Well, for me, I had a dream from an early age of climbing the highest mountain on each of the seven continents (‘The Seven Summits’) and Everest just happens to be one of them (highest in Asia). I also read many books on the early attempts on Everest that inspired me. I had spent many years imagining what it would be like to climb Everest and building a personal commitment to it. This was to be the culmination of many years climbing in mountains around the world.
The learning down at lower altitudes is that, if we are to be successful at a difficult and challenging undertaking, then we need to have a Purpose to get started, to “feel the fear and do it anyway”. Entrepreneurs find that purpose when they have an idea but where do the rest of us find that sense of Purpose? It really is important to find Purpose in our work if we are be fully engaged and therefore effective.
To be successful, people need to persevere; success doesn’t always happen instantly or without effort.
On summit night there is every reason to turn back: it’s very cold, tiring and dangerous. Of the eight people in our team, five turned back! What gave some the Perseverance to push through the pain and others not? The Purpose has to be big enough to find the strength to Persevere but I also enjoy climbing at altitude because it energises me. This may appear surprising and is more mental than physical – it’s mentally uplifting.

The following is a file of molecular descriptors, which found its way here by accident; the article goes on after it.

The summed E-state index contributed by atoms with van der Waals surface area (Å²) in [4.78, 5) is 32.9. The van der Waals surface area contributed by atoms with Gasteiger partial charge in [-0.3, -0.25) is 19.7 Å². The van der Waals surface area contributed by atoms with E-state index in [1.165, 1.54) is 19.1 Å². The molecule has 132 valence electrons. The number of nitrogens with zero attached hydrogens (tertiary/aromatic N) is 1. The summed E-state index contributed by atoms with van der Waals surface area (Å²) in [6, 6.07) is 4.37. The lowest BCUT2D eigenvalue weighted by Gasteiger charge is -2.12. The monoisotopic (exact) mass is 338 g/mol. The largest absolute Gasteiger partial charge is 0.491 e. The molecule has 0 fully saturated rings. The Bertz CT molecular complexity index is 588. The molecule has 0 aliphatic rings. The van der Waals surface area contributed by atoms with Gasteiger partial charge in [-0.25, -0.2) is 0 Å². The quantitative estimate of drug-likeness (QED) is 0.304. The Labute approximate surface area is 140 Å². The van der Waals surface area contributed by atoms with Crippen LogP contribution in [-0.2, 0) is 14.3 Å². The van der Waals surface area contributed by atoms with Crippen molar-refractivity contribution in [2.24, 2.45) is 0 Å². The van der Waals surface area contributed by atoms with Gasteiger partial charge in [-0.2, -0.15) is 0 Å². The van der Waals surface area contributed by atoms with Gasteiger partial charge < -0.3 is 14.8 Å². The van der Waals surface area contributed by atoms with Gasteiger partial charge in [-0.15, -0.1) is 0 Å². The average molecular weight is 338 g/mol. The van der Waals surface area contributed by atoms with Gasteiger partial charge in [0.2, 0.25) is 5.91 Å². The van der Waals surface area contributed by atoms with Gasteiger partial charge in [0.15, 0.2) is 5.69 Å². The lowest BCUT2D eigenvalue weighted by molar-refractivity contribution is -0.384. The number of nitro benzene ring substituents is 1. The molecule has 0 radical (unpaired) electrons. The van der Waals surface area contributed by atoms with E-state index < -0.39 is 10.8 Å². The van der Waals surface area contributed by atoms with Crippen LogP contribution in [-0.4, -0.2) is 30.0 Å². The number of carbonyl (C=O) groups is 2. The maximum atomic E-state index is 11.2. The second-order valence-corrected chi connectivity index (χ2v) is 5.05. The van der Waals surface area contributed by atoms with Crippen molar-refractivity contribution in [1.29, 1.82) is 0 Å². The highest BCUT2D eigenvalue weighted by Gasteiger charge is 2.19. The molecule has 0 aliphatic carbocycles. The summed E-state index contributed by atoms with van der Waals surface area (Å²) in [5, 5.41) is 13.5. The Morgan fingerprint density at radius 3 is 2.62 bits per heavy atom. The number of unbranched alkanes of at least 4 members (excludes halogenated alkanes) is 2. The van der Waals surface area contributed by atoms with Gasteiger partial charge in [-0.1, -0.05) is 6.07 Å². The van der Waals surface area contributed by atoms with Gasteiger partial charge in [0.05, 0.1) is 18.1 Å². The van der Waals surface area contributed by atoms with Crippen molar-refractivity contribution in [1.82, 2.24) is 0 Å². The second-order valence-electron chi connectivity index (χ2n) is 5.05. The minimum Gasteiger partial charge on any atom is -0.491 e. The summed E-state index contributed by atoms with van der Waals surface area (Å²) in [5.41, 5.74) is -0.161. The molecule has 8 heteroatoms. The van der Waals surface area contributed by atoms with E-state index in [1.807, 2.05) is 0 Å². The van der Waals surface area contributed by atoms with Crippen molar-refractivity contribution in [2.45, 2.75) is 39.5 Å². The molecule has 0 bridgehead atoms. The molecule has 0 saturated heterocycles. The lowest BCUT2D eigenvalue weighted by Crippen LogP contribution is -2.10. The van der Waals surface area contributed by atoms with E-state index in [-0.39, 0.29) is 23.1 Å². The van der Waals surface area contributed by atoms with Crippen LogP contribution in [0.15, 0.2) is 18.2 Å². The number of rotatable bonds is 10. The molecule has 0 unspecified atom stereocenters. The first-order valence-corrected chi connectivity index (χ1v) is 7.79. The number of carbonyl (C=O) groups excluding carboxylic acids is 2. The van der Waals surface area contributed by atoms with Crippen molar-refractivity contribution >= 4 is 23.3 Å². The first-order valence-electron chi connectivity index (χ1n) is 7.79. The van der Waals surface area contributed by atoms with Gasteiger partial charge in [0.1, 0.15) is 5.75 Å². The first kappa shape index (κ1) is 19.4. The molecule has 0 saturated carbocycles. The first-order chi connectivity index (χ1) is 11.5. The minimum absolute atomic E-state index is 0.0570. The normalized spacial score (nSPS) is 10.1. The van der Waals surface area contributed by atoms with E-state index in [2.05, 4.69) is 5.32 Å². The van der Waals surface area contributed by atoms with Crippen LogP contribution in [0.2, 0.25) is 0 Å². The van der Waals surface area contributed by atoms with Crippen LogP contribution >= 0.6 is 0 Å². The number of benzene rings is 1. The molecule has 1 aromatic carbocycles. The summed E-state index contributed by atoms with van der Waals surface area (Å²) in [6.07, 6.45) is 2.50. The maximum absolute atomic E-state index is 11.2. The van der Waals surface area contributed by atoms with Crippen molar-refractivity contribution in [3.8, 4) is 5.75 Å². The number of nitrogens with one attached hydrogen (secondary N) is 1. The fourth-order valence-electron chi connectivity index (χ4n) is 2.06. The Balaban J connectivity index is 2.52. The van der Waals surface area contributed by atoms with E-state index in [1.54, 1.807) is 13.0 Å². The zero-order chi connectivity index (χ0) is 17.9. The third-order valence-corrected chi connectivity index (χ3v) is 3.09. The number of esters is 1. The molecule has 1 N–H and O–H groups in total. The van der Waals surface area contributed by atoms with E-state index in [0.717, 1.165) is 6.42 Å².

Strengths are well documented in the world of positive psychology. The definition of a Strength is something that, firstly you are good at and, secondly something that energises you. This is important when it comes to the second P. The energy to Persevere has to come from somewhere.
There is a line in the film ‘Chariots of Fire’ that I love “So where does the strength come from to see the race to it’s end, it comes from within and when I run I feel god’s pleasure.” Now, I’m not religious but I can still relate to this. I feel pleasure from pushing myself at altitude with the beauty of the mountains around me.